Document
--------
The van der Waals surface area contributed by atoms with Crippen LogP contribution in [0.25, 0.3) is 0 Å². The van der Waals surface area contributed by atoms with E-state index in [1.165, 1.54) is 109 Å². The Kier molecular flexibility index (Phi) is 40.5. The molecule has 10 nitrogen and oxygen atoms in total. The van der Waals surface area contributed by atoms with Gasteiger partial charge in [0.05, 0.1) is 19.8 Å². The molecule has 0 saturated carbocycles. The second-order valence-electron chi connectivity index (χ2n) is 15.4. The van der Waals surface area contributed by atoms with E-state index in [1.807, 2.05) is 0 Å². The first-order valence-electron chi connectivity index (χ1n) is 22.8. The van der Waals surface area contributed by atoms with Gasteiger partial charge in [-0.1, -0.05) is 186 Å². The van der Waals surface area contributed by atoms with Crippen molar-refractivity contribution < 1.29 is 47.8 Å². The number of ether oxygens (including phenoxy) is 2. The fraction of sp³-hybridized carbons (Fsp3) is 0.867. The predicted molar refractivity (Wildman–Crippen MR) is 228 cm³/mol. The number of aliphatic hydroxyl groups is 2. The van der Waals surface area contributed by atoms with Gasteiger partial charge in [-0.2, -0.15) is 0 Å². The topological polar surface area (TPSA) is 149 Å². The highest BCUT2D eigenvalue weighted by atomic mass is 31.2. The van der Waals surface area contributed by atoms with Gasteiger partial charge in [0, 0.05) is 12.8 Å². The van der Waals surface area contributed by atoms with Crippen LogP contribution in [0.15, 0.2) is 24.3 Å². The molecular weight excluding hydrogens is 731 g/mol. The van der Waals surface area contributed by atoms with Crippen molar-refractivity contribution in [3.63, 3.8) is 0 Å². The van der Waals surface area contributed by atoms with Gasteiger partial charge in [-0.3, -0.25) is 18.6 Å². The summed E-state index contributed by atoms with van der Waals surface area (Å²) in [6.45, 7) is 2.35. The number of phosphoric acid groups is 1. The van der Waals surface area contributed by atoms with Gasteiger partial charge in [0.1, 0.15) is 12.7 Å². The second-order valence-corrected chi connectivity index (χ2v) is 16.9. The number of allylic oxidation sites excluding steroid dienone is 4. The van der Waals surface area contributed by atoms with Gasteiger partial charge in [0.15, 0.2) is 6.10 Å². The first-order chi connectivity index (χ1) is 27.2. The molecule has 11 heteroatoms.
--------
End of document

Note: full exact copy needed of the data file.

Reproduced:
The van der Waals surface area contributed by atoms with Crippen LogP contribution in [0.25, 0.3) is 0 Å². The van der Waals surface area contributed by atoms with E-state index in [1.165, 1.54) is 109 Å². The Kier molecular flexibility index (Phi) is 40.5. The molecule has 10 nitrogen and oxygen atoms in total. The van der Waals surface area contributed by atoms with Gasteiger partial charge in [0.05, 0.1) is 19.8 Å². The molecule has 0 saturated carbocycles. The second-order valence-electron chi connectivity index (χ2n) is 15.4. The van der Waals surface area contributed by atoms with E-state index in [1.807, 2.05) is 0 Å². The first-order valence-electron chi connectivity index (χ1n) is 22.8. The van der Waals surface area contributed by atoms with Gasteiger partial charge in [-0.1, -0.05) is 186 Å². The van der Waals surface area contributed by atoms with Crippen molar-refractivity contribution < 1.29 is 47.8 Å². The number of ether oxygens (including phenoxy) is 2. The fraction of sp³-hybridized carbons (Fsp3) is 0.867. The predicted molar refractivity (Wildman–Crippen MR) is 228 cm³/mol. The number of aliphatic hydroxyl groups is 2. The van der Waals surface area contributed by atoms with Gasteiger partial charge in [-0.2, -0.15) is 0 Å². The topological polar surface area (TPSA) is 149 Å². The highest BCUT2D eigenvalue weighted by atomic mass is 31.2. The van der Waals surface area contributed by atoms with Gasteiger partial charge in [0, 0.05) is 12.8 Å². The van der Waals surface area contributed by atoms with Crippen LogP contribution in [0.15, 0.2) is 24.3 Å². The molecular weight excluding hydrogens is 731 g/mol. The van der Waals surface area contributed by atoms with Crippen molar-refractivity contribution in [3.63, 3.8) is 0 Å². The van der Waals surface area contributed by atoms with Gasteiger partial charge in [-0.3, -0.25) is 18.6 Å². The summed E-state index contributed by atoms with van der Waals surface area (Å²) in [6.45, 7) is 2.35. The number of phosphoric acid groups is 1. The van der Waals surface area contributed by atoms with Gasteiger partial charge in [0.1, 0.15) is 12.7 Å². The second-order valence-corrected chi connectivity index (χ2v) is 16.9. The number of allylic oxidation sites excluding steroid dienone is 4. The van der Waals surface area contributed by atoms with Gasteiger partial charge in [0.15, 0.2) is 6.10 Å². The first-order chi connectivity index (χ1) is 27.2. The molecule has 11 heteroatoms.